It was clearly the best use of a Q2 boiler that has ever been proposed, assuming a couple of common-sense procedures like regular underfloor wheel lathing like that later proposed to help make the ACE3000 practical.  It became far more compelling with the Bowes Drive allowing minimization of some of the slip at low road speeds.  It would be fun to replicate one using the frame fabrication methods developed by the T1 Trust and somewhat better turbine design (it's pretty well certain that the detail design of the turbines was done at Westinghouse, but that the files were lost at the time the 'adjacent' drawings of Jawn Henry's turbine were saved by serendipitous Dumpster diving).  It would pull easily twice the container train that a small locomotive like a Jabelmann Challenger could, with better efficiency and water rate per hp/hr than any existing simple locomotive.  I could also state with assurance that it would pull any length excursion consist that could be filled with enthusiasts of turbine power ... not that such a consist, of course, might be all that long...

You have to admit, somewhat at least, that the big BP20 passenger sharks were up to snuff. Such a shame we don't have one to gaze upon or attempt to make railworthy again. Now that would stand out at Spencer.

It's a little sad that I missed by less than a decade having a BP16 or BP20 chassis and running gear available -- very, very cheap -- as a test mule for modular traction turbines.  And yes, I did think about it.  In my opinion they were the best-looking of all the early passenger power.

Problem with the RF16s is that the nose is apparently very different from the BP20s in contour and length, so even though we can make molds or jigs from the existing locomotive carbodies they wouldn't be correct for 'restoration'.  There's no particular future in putting two large, heavy 606SCs in a carbody or finding A-1-A trucks compatible with Westinghouse motors, and not much point engining a replica with the waning stock of 567/645 EMD switcher motors (or exotic GE V-8s).  So you'd be left with a 'rod' customization of a new shell on some legacy chassis converted to modern AC drive, or modern frame like a SD9043MAC, which I'd jump at doing but that very few railfans and fewer preservation experts would find particularly attractive to put their limited dollars, time, or efforts into.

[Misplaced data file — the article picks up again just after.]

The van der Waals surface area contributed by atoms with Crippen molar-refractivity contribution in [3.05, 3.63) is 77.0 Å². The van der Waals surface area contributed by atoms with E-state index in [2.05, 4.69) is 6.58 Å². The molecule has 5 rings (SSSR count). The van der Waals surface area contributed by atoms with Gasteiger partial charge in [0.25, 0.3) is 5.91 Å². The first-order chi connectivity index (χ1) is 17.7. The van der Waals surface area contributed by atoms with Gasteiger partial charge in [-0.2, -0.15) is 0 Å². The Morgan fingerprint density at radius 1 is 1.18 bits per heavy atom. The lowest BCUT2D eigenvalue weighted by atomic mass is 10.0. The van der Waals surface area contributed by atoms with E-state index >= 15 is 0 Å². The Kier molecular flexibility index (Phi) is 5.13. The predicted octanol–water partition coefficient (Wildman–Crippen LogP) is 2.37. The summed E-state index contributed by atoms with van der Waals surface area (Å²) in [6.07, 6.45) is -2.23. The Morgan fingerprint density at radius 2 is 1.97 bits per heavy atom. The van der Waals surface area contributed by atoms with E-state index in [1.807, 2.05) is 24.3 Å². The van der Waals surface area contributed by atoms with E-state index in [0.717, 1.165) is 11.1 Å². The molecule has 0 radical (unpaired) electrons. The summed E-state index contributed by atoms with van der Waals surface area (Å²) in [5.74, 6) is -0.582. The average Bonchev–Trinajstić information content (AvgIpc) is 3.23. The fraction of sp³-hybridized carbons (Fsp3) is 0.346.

• Member since
    September, 2013
  • 1,624 posts
Posted by Miningman on Sunday, July 16, 2017 2:31 AM

RME- Well when my claims work out and my stock soars to say, 104 billion, I will have the parts custom built from sources all around the world, Germany, China, US, Great Britain. The nose and cab should be no problem as plenty of photos and scale replicas exist. Could even custom build the Baldwin engines to brand new. Then ship everything to you and put it together properly, without the myriad wiring and leaky hose connections for final assembly. Placate the nit pickers, keep it real, but with updates and fixes to the original screw ups.  Might as well do a B unit at the same time. Why get one done when you can do 2 for twice the price! 

Now back to my diamond drilling and claim assessments. Keep your fingers crossed. 

  • Member since
    February, 2002
  • From: Mpls/St.Paul
  • 10,008 posts
Posted by wjstix on Thursday, July 27, 2017 3:06 PM

By 1953, most all of those railroads were buying diesels as quickly as possible. It wasn't unusual for builders to have a waiting list; railroads sometimes in the postwar years had to wait a couple of years for new diesels (or streamlined passenger cars). So what would have happened is the railroads would have had their wish to dieselize come true. Given that most of those roads were all-diesel by 1957-58, I don't know the five years or so would have made much difference.

Stix

SUBSCRIBER & MEMBER LOGIN

Login, or register today to interact in our online community, comment on articles, receive our newsletter, manage your account online and more!

FREE NEWSLETTER SIGNUP

Get the Classic Trains twice-monthly newsletter

Search the Community